Arrested for pot possession but no suspicion of dui?  

  • If the PD and Cy Vance actually cared about deterring deadly driving and preventing traffic deaths, couldn’t they obtain information about the driver’s speed from his GPS? That’s what the SF DA is doing with the cyclist who struck and killed a pedestrian earlier this year.

    http://sf.streetsblog.org/2012/06/20/in-sf-victims-of-traffic-violence-dont-have-equal-protection/

  • Anonymous

    Ben,

    At page 20, I questioned the driver about that, and he said the GPS wasn’t in the car at the time of the crash. However there is a videotape of the crash that in our view demonstrates that the driver in fact was speeding.

  • If this happened in The Netherlands, the driver would have been found guilty of killing the cyclist, even if the driver was doing 20 mph.  US laws need a major overhaul if we’re ever going to significantly improve safety.

  • Anonymous

    @twitter-401825267:disqus: Indeed. I always piss people off for saying it, but I think laws against driving under the influence are such a setback because they turn sobriety into an excuse. I honestly can’t see why the culpability of someone hitting someone else with a vehicle should be reduced because the person who hit someone else was sober.

  • guesttt

    I can. There is a higher probability you will make a mistake that could injure someone if you are driving under the influence of a drug. The point of higher penalties is to remind you that “hey, you are super fucking dangerous when you drive drunk/high/etc, so if you knowingly do it, the justice dept will ruin your life.” That’s reasonable. I can’t possibly understand why reducing dangerous situations is a setback because, with it, people get an excuse. You may be a dumb driver or you may have been staring at an advertisement even though you were sober but as of now, it is nearly impossible to observe and penalize those similarly dangerous ways of driving. We penalize what we can accurately record like BAC. I think I understand your point and I understand why people would be pissed off at you for saying it ha.

  • boring

    24 y/o rich kid with a jaguar and 7 moving violations in the space of 3 years time gets off when he kills a cyclist.

  • guesttt

    53 y/o rider dies because he wasnt wearing a helmet while riding a bike during rush hour.

  • moocow

     Bolwerk, that is something I have never thought about.  “He wasn’t drunk, so it must have been a mistake.” ie the crime is bring drunk AND killing someone, not just killing someone.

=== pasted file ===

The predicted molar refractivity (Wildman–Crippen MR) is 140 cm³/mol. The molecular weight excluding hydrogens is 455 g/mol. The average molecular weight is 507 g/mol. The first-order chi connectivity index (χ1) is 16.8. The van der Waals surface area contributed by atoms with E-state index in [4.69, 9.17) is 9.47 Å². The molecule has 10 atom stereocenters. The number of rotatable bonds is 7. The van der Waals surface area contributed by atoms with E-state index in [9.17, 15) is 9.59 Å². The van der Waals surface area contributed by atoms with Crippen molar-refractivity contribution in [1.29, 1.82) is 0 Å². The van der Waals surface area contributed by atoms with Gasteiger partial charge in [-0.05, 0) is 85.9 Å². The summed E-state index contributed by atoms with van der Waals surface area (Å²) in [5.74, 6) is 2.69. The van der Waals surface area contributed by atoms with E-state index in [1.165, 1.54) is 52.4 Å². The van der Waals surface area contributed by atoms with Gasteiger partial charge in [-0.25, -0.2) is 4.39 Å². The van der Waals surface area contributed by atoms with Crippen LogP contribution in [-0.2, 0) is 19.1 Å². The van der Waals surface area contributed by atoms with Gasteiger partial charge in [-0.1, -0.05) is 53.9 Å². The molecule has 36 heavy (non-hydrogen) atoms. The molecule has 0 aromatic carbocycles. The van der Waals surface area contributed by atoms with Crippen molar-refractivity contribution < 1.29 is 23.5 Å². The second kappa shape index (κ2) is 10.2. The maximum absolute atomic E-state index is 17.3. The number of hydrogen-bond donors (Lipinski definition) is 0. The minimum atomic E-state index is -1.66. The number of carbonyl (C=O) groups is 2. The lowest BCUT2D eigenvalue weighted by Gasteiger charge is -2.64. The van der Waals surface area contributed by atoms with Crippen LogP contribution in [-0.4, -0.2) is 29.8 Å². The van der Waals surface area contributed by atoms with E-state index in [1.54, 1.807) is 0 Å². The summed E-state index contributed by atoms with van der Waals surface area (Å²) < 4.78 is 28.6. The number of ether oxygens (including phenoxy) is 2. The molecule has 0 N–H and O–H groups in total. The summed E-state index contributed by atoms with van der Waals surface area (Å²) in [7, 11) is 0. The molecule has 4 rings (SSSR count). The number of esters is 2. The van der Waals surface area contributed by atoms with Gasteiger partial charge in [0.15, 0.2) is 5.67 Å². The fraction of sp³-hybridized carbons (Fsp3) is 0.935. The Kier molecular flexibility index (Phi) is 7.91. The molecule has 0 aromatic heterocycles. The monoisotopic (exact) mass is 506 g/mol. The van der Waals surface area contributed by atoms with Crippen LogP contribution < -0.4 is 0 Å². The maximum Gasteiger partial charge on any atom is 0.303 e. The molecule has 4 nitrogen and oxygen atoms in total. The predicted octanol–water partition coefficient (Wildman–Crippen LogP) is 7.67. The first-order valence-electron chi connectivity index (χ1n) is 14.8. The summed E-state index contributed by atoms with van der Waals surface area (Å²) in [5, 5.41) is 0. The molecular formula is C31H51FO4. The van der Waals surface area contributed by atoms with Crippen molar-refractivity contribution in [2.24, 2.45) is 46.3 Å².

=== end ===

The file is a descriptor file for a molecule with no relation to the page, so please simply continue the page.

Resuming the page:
The driving habits of those operating cars in NYC has deteriorated so dramatically, I cannot tell who is drunk, and who is just driving in the fashion that is currently acceptable and allowed on our streets.

  • moocow

    Guesttt,
     You think that’s why this man died?
    You are a moron.
    And an offensive one at that.

  • Joe R.

    @aabb7ff186c1e3335cd7b9818f2257a1:disqus If you knew anything at all about bicycle helmets, you would know that they’re virtually useless in a bike-motor vehicle collision, especially one where the motor vehicle was going over 30 mph. Let’s stop this blaming the victim nonsense. A helmet isn’t necessary for safe cycling, nor should any rider be blamed for their own injuries if they’re not wearing one. Separating bikes and motor vehicles as much as possible is what would make cycling safer, not putting a piece of styrofoam on your head which at best makes things marginally better.

  • Anonymous

    @aabb7ff186c1e3335cd7b9818f2257a1:disqus: it’s reasonable, if you want.  What isn’t reasonable is failing to dole out the exact same punishment to someone who is sober who does the exact same thing. ‘Cause let’s face it, mundane things like talking on a cell phone or applying makeup are more dangerous than a moderate BAC (which, BTW, isn’t a very reliable thing to measure, but forget that for now). The only difference with alcohol or drugs is it brings in a dimension of moral outrage that doesn’t exist with applying makeup or talking on the phone.

    But the real problem with your logic is that dangerous situations aren’t removed. They probably aren’t even limited by legal intervention. They’re simply punished differently, which reduces the perceived culpability when a sober driver, a type of driver making up like 4x as many vehicle casualties, does the exact same thing. This isn’t good because it means we stop being horrified when a sober suburban mom, if there are any not on antidepressants, kills someone.